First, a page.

According to the Jerusalem Calendar, at the beginning of the fifth century, the feast of St. Andrew was set on November 30. St. Andrew was one of two disciples who were followers of John the Baptist. John, while baptizing, saw Jesus and said, “Look, the Lamb of God!” When the two disciples heard this, they began to follow Jesus. Andrew then told his brother Simon, “We have found the Messiah,” and led Simon to Jesus. Thus, Andrew has been aptly referred to as “The Introducer.”
St. Andrew is also mentioned when Jesus was on the hillside preaching to the masses. When Jesus saw the great crowd, he asked Phillip, “Where shall we buy bread for these people to eat?” Phillip responded, “Eight months wages would not buy enough bread for each one to have a bite!” Andrew responded, “Here is a boy, with five small barley loaves and two small fish, but how far will they go among so many?” It proved to be sufficient to feed all present.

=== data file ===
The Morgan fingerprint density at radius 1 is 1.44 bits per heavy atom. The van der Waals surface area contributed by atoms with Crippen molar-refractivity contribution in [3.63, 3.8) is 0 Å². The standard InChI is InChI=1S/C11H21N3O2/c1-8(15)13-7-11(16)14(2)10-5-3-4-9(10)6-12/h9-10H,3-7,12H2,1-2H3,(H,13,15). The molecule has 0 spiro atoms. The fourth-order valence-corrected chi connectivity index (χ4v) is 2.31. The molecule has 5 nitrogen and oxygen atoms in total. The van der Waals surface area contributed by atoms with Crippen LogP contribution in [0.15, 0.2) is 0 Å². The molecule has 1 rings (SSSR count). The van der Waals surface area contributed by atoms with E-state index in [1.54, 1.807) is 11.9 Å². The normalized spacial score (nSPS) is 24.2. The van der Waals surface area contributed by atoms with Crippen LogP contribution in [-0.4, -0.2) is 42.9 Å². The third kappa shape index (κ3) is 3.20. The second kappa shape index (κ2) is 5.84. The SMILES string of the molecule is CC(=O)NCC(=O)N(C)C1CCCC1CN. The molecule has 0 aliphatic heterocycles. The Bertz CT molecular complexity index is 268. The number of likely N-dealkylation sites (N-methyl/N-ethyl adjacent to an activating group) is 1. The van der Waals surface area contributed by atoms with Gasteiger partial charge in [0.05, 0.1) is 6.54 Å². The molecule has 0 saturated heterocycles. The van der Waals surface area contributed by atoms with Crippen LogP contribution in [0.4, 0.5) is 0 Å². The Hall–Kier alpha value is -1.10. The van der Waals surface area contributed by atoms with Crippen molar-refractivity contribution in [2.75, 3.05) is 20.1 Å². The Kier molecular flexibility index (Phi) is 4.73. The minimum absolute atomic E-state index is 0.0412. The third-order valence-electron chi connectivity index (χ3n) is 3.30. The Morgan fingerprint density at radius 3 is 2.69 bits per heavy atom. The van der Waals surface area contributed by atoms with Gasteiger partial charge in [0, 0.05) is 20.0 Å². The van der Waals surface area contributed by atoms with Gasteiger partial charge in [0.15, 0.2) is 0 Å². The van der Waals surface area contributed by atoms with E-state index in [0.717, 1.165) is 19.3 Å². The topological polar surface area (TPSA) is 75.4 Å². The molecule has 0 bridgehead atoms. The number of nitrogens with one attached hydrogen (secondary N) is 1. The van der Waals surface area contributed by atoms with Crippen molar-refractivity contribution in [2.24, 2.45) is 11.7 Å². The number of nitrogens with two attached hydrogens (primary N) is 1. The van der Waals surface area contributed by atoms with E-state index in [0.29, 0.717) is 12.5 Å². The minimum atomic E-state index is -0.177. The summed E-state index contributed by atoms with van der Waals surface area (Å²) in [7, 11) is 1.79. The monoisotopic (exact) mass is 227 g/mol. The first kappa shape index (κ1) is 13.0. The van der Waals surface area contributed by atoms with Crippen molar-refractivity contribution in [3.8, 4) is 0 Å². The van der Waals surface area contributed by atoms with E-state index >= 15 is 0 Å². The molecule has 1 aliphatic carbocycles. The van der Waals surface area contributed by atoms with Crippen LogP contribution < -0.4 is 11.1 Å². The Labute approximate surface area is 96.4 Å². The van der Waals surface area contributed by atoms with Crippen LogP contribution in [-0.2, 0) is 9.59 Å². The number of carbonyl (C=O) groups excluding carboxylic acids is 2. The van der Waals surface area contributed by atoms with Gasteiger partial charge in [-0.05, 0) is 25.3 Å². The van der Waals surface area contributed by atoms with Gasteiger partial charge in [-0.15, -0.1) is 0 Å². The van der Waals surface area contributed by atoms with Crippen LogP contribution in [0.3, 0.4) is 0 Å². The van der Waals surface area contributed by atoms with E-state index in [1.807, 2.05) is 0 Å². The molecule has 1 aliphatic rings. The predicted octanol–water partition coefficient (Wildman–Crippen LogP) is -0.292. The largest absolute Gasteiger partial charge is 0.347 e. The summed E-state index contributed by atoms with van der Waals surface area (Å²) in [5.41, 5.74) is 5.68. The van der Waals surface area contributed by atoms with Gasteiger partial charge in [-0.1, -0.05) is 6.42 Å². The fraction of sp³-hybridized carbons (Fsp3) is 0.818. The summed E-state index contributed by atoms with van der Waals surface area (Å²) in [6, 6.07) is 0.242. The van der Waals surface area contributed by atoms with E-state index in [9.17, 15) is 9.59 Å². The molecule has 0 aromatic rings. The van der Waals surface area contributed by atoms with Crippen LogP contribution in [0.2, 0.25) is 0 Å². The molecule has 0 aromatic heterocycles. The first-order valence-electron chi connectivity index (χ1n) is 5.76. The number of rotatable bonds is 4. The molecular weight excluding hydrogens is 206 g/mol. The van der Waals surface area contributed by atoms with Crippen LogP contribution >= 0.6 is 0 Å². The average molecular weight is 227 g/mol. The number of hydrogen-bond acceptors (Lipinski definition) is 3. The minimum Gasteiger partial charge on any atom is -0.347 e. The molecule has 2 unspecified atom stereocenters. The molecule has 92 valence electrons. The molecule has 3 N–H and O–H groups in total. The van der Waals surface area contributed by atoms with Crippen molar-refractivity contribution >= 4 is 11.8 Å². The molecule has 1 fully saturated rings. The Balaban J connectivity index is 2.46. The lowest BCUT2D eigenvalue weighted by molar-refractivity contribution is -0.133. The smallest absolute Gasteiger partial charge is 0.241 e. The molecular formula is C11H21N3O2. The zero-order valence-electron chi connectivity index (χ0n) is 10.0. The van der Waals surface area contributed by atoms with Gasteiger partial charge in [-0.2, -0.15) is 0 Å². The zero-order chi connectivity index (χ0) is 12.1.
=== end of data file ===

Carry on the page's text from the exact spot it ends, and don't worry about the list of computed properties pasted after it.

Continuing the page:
Because he was “first called,” the Greeks referred to him as the “Protoclete,” which translated means the same. He is greatly revered in the Byzantine Church and, as tradition has it, he preached the gospel in Greece and was crucified in Patras in about the year 60. He was crucified on an X-shaped cross, known as the cross of St. Andrew (the Crux Decussate).
We also know that St. Andrew was present at the Last Supper as recorded in the gospels (Matthew 26:20, Mark 14:17, Luke 24:14). Except for these incidents, there is not much written about him in the gospels or in the Acts of the Apostles.
His remains are entombed at the Crypt of St. Andrew in the Cathedral of Amalfi, Italy. In 1964, the remains of his head were returned to his original burial site at Patras, Greece, as an ecumenical gesture by Pope Paul VI. St. Andrew is the patron saint of Russia and Scotland. The flag of Scotland displays the Cross of St. Andrew and, of course, all avid golfers are acquainted with the famous golf course bearing his name.